It's official. The Oceanside City Council will decide whether to direct staff to draft a polystyrene foam ban on Wednesday, May 3. We need your support in order to ensure the item moves forward.
Much has happened since March 2021, the last time we tried (unsuccessfully) to phase out polystyrene foam in Oceanside. Surfrider activists, along with strong community coalitions, worked with the neighboring cities of Vista, San Marcos, and Carlsbad to successfully pass plastic ordinances - all of which address foam. Vista and Carlsbad's foam ban takes effect July 1, San Marcos in January 2024.
More recently, the City of San Diego became the second largest city in California to pass a foam ban. Their ordinance, which serves as the template for what we hope to achieve in Oceanside, took effect on April 1.
All of these victories bode well for our chances of success in Oceanside. If Vista, San Marcos, Carlsbad, and San Diego can phase out foam - not to mention Encinitas, Del Mar, Imperial Beach, and over 130 other cities in California - then Oceanside can do it too!
And not a moment too soon, as these recent photos from Oceanside clearly detail the need for action:
But victory is never guaranteed, and Oceanside has thus far declined to address plastic pollution via an ordinance. Like many cities, environmental dept. staff resources are limited due to the monumental task of implementing statewide organic composting requirements. And in 2021, several councilmembers objected to an ordinance targeting restaurants but not other business types, especially at a time when the industry was hurting from pandemic restrictions.
Never one to back down from a challenge - especially when it comes to keeping plastic off our beaches and out of our ocean - we've drafted an ordinance that phases out polystyrene equitably across all businesses, granting extra time to comply for small businesses and for those facing financial or feasibility-based hardship.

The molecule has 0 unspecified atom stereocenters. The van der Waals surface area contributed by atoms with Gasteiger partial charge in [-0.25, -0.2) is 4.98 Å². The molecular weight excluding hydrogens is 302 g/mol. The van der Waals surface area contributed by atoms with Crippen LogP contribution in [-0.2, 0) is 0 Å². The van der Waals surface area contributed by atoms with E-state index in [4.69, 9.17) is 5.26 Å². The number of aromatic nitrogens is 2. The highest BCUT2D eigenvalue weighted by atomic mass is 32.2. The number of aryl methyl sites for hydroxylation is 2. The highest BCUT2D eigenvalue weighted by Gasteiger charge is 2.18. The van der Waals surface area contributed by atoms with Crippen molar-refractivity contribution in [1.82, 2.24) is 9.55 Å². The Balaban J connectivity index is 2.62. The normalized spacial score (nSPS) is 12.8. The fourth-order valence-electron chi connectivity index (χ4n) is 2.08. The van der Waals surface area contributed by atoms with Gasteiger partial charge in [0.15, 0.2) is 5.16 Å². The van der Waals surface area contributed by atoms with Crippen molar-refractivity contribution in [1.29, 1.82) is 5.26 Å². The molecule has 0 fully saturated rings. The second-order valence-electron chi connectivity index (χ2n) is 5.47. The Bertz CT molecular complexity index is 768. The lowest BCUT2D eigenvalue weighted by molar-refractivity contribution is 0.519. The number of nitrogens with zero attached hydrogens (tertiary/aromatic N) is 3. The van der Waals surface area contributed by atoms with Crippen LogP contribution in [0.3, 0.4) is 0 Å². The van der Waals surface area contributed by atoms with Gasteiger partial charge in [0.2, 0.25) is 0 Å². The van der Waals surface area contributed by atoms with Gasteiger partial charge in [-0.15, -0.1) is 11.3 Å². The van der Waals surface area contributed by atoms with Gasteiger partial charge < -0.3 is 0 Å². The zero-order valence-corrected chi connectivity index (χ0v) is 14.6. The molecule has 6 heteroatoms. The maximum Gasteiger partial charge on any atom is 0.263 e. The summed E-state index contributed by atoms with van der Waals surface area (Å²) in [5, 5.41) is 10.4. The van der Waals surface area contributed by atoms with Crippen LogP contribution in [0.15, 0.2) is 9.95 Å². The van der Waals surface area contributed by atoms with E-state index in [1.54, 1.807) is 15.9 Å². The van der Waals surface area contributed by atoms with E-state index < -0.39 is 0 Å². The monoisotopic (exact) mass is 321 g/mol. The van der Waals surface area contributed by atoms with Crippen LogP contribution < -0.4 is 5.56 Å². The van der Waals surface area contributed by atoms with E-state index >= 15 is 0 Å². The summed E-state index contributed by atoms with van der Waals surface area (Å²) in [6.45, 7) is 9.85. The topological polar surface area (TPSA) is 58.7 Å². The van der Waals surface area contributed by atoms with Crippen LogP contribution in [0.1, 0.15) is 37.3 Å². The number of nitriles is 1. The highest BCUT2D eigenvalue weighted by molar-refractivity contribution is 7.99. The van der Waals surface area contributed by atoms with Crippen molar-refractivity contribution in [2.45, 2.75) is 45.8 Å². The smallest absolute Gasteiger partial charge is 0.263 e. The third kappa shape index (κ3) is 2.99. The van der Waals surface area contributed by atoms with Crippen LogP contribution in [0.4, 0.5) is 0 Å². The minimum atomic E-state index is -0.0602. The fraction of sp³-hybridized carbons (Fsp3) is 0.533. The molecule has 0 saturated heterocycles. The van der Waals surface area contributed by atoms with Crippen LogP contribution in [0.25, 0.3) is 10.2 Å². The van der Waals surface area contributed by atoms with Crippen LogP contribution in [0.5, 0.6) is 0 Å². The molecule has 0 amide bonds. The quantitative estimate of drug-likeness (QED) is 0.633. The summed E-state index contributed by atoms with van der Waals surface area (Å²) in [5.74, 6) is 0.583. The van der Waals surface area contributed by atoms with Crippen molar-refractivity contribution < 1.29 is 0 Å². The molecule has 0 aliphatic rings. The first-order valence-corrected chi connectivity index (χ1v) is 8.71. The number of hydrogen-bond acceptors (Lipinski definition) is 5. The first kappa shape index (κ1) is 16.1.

In the spirit of creating a level playing field for all businesses, we are also recommending an expansion of the statewide bag ban to cover retail and restaurants. As it stands, the state bag law applies mainly to grocery and liquor stores. This is why if you forget to bring your own, you pay $.10 for a reusable or recyclable paper bag at the supermarket, but not at stores like Home Depot or your local takeout spot. Statewide, over 80 cities have passed local laws to ensure that the state bag law applies to retail and restaurants as well (including Carlsbad, Encinitas, and Del Mar locally).
The state bag ban has been in effect since November 2016, and Californians everywhere are used to bringing their own bags to the market. The idea here is to incentivize customers to bring their own bags to every store, especially restaurants where reusables are rare and those flimsy single-use plastic bags still run rampant.
We'll post a more structured call-to-action by Monday, May 1, but please don't let that prevent you from letting the City Council know you support action against harmful single-use plastics!
Here is a LINK to the item language (thank you Councilmember Joyce and Mayor Sanchez for bringing this forward). Click the button below to be directed to Oceanside's public comment webform.
Meeting Date: 5/3/23
Subject: In support of plastics ordinance (or something similar)
Position: In Favor
Comments: you can be as brief or as detailed as you want, just make sure you ask that they approve this item and direct staff to draft an ordinance with as quick a turnaround as possible!